•    Learns well from instruction
•    May need some repetition to reinforce learning
•    Progresses sequentially from easy to difficult material
•    Relates well to time
•    Thinks primarily in words

==> Teaching Students with Aspergers and HFA

The Autistic Brain: Malfunction or Human Evolution?

Are you aware that Autism prevalence figures are growing rapidly? According to recent statistics, Autism now affects 1 in 54 male children. More young people will be diagnosed with Autism this year (male and female) than with AIDS, diabetes and cancer combined.

Autism is the fastest growing “developmental disability” in the U.S. – and the only disorder dramatically on the rise (with mental retardation, Down syndrome, and cystic fibrosis remaining roughly the same). Earlier Autism prevalence figures were much lower, centering at about 0.5 per 1,000 during the 1960s and 1970s, and about 1 per 1,000 in the 1980s.

The reported spike in the prevalence of Autism raises questions about whether this dramatic increase is factual, or a byproduct of greater awareness that has led moms and dads, educators, and professionals to see symptoms of Autism in kids who would not have received the diagnosis 20 years ago.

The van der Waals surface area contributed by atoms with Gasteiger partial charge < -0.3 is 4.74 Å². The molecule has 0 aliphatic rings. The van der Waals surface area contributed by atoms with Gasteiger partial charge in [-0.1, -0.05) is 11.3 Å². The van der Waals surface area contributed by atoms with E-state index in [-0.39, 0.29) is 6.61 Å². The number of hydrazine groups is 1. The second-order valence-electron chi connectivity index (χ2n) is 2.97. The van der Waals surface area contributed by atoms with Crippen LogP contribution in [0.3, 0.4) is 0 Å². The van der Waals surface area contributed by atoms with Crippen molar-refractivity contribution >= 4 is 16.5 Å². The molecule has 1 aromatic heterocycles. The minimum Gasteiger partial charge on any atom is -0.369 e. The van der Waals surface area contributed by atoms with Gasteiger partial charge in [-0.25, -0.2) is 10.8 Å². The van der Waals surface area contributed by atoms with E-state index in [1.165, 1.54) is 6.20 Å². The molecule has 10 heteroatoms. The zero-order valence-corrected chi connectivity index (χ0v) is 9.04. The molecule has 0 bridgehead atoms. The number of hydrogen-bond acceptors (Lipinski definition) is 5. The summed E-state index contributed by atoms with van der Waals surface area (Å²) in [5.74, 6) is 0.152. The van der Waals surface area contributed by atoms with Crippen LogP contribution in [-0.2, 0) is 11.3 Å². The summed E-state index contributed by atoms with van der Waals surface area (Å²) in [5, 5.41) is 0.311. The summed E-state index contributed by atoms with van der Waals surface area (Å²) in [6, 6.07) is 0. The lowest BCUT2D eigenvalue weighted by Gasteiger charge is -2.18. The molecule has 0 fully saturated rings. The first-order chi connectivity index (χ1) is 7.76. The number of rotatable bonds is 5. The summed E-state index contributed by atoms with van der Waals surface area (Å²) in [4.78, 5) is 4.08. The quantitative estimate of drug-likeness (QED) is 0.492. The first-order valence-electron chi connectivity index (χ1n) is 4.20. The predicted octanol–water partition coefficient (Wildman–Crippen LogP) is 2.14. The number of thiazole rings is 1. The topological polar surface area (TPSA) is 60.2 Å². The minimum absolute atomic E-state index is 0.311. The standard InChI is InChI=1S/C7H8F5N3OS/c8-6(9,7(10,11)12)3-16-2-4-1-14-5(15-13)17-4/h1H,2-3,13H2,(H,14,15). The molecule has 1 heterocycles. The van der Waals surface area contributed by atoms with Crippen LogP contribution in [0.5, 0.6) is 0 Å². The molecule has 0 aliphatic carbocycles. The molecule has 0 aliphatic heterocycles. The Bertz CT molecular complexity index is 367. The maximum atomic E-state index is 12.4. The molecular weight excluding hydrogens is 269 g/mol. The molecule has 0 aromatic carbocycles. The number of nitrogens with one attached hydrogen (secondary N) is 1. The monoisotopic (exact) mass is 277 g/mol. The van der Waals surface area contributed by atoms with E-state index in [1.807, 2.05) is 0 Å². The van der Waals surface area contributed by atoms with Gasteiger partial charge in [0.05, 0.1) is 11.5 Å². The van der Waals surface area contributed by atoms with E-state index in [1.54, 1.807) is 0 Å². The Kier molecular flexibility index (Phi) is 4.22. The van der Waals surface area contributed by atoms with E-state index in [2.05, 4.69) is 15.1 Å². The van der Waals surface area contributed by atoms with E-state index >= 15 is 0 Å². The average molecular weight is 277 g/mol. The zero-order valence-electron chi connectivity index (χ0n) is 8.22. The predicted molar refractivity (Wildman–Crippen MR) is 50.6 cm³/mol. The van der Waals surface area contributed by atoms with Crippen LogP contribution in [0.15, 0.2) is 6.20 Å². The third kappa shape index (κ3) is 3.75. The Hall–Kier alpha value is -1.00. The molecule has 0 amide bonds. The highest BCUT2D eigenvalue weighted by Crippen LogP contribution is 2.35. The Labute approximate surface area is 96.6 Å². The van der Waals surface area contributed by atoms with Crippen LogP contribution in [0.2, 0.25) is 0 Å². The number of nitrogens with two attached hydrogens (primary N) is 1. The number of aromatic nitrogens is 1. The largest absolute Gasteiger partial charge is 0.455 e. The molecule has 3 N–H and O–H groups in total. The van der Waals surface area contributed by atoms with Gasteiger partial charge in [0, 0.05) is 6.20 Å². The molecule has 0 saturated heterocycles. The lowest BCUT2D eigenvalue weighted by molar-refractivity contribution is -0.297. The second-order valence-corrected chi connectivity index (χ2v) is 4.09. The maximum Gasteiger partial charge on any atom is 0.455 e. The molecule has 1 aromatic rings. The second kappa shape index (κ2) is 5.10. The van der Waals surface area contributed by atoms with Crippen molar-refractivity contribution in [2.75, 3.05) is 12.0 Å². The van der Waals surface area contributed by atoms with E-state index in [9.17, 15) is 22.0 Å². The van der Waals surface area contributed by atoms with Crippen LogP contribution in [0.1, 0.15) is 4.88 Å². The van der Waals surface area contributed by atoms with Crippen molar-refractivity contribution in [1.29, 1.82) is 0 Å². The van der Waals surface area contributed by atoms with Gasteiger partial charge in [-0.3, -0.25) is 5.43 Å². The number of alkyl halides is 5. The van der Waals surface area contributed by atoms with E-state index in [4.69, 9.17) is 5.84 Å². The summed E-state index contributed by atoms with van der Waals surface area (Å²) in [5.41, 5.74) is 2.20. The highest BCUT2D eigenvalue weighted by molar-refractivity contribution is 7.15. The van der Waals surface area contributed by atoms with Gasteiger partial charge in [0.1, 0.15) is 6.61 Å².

The increase in Autism prevalence figures suggests several possibilities (here are just a few):
  • some relatively recent changes in the environment may be responsible
  • the diagnosis may be applied more broadly than before as a result of the changing definition of the disorder
  • there may be more complete pickup of autism (i.e., case finding) as a result of increased awareness and funding (e.g., attempts to sue vaccine companies may have increased case-reporting).
  • this is the way the human brain is developing

Human evolution is characterized by a rapid increase in brain size and complexity. Decades of research have made important strides in identifying the unique features of the human brain. But it has become possible only very recently to examine the genetic basis of human brain evolution. Through “genomics” (i.e., the study of the genomes of organisms), tantalizing insights regarding human brain evolution have emerged.

Metabolic changes responsible for the evolution of the human brain’s unique cognitive abilities indicate that it may have been pushed to the limit of its capabilities. Research adds weight to the theory that some neurological disorders are a costly by-product of human brain evolution.